More Scottish people reach 100th birthday
More people in Scotland are living for more than 100 years, new records reveal.
The latest figures from the Registrar General estimate that there were 820 people aged over 100 living in Scotland in 2010, a 44% rise since 2002.
It is the country's highest number of centenarians since the introduction of national registration in 1855.
The majority of them, 84%, were women but the number of men reaching 100 rose from 60 to 130 in the past eight years.
George MacKenzie, Registrar General for Scotland, said: "Estimates for 2010 show a rise in the number of people aged 90 to 99, partly because the number of births during the year 1920 was at its highest level since the introduction of national registration in 1855.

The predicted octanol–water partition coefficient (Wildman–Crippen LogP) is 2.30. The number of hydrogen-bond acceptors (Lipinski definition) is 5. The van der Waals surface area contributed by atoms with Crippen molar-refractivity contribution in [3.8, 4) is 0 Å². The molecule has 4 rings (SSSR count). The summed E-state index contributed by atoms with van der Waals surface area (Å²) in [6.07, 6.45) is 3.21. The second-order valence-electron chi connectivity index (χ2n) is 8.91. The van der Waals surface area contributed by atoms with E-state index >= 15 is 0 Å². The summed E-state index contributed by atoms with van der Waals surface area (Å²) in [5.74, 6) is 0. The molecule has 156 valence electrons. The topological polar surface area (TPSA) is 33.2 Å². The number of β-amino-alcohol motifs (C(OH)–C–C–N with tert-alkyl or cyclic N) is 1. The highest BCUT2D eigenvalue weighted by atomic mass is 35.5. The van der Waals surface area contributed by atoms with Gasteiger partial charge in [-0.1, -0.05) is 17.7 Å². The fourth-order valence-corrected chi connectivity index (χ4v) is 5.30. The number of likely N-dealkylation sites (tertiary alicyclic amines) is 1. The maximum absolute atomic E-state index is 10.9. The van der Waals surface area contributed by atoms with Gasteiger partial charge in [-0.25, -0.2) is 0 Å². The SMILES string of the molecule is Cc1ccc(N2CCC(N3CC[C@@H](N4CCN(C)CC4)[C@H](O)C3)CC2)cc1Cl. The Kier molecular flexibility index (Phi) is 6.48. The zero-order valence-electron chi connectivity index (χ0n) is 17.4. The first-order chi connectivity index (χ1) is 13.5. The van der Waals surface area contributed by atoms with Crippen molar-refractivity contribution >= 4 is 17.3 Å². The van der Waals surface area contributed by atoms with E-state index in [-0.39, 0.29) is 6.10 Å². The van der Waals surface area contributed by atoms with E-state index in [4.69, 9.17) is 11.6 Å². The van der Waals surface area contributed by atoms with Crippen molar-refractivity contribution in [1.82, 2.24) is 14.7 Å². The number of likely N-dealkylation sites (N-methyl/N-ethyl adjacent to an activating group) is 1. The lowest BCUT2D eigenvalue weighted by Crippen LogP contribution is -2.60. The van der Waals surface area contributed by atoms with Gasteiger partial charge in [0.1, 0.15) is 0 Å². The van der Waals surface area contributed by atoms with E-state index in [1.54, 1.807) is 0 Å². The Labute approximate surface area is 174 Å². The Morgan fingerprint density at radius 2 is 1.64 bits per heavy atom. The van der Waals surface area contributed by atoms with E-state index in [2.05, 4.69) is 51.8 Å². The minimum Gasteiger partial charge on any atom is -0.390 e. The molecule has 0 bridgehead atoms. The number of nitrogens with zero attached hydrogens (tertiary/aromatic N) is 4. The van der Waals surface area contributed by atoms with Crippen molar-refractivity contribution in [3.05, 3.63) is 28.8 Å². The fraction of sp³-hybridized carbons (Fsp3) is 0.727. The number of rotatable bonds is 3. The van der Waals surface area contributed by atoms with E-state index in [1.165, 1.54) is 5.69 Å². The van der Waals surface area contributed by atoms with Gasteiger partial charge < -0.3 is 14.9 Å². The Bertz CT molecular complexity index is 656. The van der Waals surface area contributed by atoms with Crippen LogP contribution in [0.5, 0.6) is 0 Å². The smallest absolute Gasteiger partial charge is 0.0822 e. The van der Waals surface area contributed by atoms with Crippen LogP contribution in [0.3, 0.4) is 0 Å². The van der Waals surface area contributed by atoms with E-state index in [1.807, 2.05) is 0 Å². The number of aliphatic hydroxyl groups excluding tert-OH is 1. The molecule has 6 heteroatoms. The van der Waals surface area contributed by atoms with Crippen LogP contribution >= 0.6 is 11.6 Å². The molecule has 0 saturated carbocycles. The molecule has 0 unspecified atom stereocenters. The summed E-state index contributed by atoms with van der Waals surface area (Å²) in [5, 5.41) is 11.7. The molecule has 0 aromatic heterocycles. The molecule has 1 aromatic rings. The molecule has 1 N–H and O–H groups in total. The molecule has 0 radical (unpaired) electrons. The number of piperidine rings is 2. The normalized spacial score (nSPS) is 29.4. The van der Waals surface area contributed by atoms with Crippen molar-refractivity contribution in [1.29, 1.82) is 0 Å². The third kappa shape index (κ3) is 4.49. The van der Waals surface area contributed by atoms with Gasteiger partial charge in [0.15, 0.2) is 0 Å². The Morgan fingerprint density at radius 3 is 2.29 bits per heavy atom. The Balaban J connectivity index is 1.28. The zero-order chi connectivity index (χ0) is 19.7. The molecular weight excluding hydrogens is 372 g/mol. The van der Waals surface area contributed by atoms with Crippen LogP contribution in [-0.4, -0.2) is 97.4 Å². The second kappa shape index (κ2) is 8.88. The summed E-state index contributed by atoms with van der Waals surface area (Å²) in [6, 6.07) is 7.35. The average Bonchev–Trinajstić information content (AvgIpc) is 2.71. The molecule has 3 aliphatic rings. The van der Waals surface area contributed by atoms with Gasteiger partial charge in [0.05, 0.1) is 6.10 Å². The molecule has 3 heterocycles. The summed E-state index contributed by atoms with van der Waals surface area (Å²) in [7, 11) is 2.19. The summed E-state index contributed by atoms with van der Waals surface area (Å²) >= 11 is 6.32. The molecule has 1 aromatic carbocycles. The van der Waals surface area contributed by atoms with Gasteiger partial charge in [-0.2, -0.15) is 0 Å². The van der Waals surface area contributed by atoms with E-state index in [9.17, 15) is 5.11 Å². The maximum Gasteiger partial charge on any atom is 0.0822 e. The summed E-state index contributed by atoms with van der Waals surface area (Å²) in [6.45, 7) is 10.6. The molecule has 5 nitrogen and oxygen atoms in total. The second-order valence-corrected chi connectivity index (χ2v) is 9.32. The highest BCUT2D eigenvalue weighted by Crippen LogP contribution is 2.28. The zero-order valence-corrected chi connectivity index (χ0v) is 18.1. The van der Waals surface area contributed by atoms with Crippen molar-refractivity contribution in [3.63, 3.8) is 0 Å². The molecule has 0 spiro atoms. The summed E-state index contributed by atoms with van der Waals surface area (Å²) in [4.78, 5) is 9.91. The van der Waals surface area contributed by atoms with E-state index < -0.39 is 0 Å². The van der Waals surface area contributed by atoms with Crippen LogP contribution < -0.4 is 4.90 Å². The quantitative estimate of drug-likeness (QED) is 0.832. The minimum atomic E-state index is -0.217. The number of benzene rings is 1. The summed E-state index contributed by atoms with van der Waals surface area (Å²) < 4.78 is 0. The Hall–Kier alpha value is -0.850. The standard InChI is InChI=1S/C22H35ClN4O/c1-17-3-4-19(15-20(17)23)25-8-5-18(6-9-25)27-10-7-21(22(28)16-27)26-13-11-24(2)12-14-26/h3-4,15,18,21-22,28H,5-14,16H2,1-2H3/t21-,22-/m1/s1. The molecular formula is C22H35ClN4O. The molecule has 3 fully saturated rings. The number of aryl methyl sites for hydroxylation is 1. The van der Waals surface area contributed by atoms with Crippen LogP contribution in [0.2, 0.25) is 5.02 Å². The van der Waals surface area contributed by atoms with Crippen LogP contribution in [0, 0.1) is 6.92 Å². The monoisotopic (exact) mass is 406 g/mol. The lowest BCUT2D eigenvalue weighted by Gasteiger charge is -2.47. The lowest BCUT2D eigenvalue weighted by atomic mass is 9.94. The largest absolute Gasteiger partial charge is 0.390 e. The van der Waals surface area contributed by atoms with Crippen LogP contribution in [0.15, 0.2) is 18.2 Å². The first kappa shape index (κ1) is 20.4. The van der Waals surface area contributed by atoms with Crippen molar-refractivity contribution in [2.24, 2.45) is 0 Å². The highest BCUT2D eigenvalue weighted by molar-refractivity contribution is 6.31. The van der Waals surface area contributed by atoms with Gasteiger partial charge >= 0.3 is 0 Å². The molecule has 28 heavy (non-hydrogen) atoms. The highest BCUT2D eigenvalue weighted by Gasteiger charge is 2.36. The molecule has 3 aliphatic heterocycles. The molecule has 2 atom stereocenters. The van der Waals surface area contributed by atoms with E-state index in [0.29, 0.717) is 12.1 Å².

"This was the large birth cohort after the First World War."
The number of centenarians has been increasing since the beginning of the 21st Century, when estimates showed there were over 500 people aged 100 years old and over in Scotland.
Although the male population aged 90 to 99 increased substantially from 2009 to 2010, 73% of people in their 90s are women.
Relative to the rest of the population, the number of centenarians has increased since 2002 to 16 for every 100,000 people.